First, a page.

The Michigan Legislature advanced several hospital-related bills during the week of June 13. Most notably, the Senate advanced a $590 million supplemental appropriations bill related to behavioral health. Several other policy bills the MHA is watching also received committee action in the House and Senate.
The supplemental funding bill that includes the MHA’s request to support behavioral health was approved by the state Senate. Senate Bill (SB) 714, introduced by Senate Majority Leader Mike Shirkey (R-Jackson), would appropriate $590 million and includes several MHA-supported one-time line items for behavioral health. Included in the supplemental bill is $100 million in infrastructure grants for pediatric inpatient psychiatric services, $20 million in infrastructure grants for hospital behavioral health intake enhancements, $25 million to prepare for the expansion of the essential health provider loan repayment program, and $30 million to expand the state’s apprenticeship program for new behavioral health staff. The legislation now moves to the House for its consideration as the Legislature continues its work on the fiscal year 2023 state budget.
The House Health Policy Committee took testimony on a package of Certificate of Need (CON) bills that were reintroduced from the 2019-2020 session. Senate Bills (SBs) 181, 182, 183 and 190 would remove psychiatric bed capacity from CON oversight, increase the threshold for capital expenditures, increase the number of members on the CON Commission and remove air ambulance services from CON. The bills were introduced by Sens. Curt VanderWall (R-Ludington), Lana Theis (R-Brighton) and Michael MacDonald (R-Macomb Township). The MHA opposes the tie-barred package of bills and provided written testimony to the committee in support of Michigan’s current CON program. No votes were held on the bills.
The House Health Policy Committee also heard testimony on bills to change lead testing requirements for children. House Bills (HBs) 4678 and 4679, introduced by Reps. John Cherry (D-Flint) and Helena Scott (D-Detroit), would require minors to be screened for lead poisoning between the ages of 9 and 12 months and the ages of 2 and 3 years old and would include this information as part of the child’s immunization record. Providers would also be expected to identify high risk factors such as the age of the child’s residence, but it is unclear how penalties would be assessed for the new requirements. The MHA has not yet taken a position on the bills but will continue to monitor any action taken.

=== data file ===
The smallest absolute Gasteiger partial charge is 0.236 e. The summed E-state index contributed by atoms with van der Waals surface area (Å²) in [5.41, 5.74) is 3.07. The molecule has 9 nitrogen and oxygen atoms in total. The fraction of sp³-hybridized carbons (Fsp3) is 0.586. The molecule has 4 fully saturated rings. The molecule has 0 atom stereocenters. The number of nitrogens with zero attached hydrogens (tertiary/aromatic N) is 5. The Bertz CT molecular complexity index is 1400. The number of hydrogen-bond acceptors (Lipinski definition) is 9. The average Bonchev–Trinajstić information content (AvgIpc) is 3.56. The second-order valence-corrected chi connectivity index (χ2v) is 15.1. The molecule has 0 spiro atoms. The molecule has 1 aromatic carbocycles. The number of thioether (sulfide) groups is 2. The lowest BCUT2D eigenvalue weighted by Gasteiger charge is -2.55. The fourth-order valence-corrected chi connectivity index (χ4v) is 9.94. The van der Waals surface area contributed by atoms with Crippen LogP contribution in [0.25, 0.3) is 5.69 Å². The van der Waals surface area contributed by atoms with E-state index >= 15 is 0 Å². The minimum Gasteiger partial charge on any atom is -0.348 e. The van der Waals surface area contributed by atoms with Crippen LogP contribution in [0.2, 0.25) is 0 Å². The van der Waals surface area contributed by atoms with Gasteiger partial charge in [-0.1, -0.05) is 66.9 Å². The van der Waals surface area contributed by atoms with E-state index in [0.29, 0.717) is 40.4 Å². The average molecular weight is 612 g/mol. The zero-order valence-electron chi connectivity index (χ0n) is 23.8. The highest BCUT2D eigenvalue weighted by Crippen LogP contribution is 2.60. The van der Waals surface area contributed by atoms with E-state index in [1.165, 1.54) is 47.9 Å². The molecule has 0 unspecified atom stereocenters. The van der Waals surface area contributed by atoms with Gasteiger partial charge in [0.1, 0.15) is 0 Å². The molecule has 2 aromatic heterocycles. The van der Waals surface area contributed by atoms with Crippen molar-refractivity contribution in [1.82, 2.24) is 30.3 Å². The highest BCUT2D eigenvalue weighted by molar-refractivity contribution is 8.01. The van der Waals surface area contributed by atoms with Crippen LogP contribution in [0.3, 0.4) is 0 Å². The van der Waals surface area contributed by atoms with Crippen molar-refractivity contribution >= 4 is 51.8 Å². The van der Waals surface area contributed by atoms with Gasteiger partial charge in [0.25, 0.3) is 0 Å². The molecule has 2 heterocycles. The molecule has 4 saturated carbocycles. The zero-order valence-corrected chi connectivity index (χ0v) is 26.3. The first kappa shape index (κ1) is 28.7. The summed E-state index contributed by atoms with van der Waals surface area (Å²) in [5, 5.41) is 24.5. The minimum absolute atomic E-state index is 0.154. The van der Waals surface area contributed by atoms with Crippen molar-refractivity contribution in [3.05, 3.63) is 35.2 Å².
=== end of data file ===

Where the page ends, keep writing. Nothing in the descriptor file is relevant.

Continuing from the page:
In the Senate Health Policy and Human Services Committee, bills to allow Michigan to join the Psychology Interjurisdictional Compact were taken up again. This compact is a legal agreement among states that creates an expedited pathway to licensure for psychologists who wish to practice telepsychiatry across state lines. HBs 5488 and 5489 were introduced by Reps. Bronna Kahle (R-Adrian) and Felicia Brabec (D-Pittsfield Township), respectively, and are supported by the MHA. The bills now go to the Senate floor for a final vote and, if approved, will be sent to the governor desk for final consideration.
The Senate Health Policy and Human Services Committee also took up HB 5163, which was introduced by Rep. Angela Witwer (D-Delta Township) and would create an opt-out grant program for hospitals to establish medication-assisted treatment (MAT) for substance use disorders in their emergency departments. Hospitals provided MAT programs prior to introduction of the bill, and the MHA has already partnered with the Michigan Department of Health and Human Services to implement the first round of grants provided under this legislation. No hospitals would be required to participate in the program. HB 5163 was advanced to the Senate floor for further action.
For more information on these and other state bills related to healthcare, contact Adam Carlson at the MHA.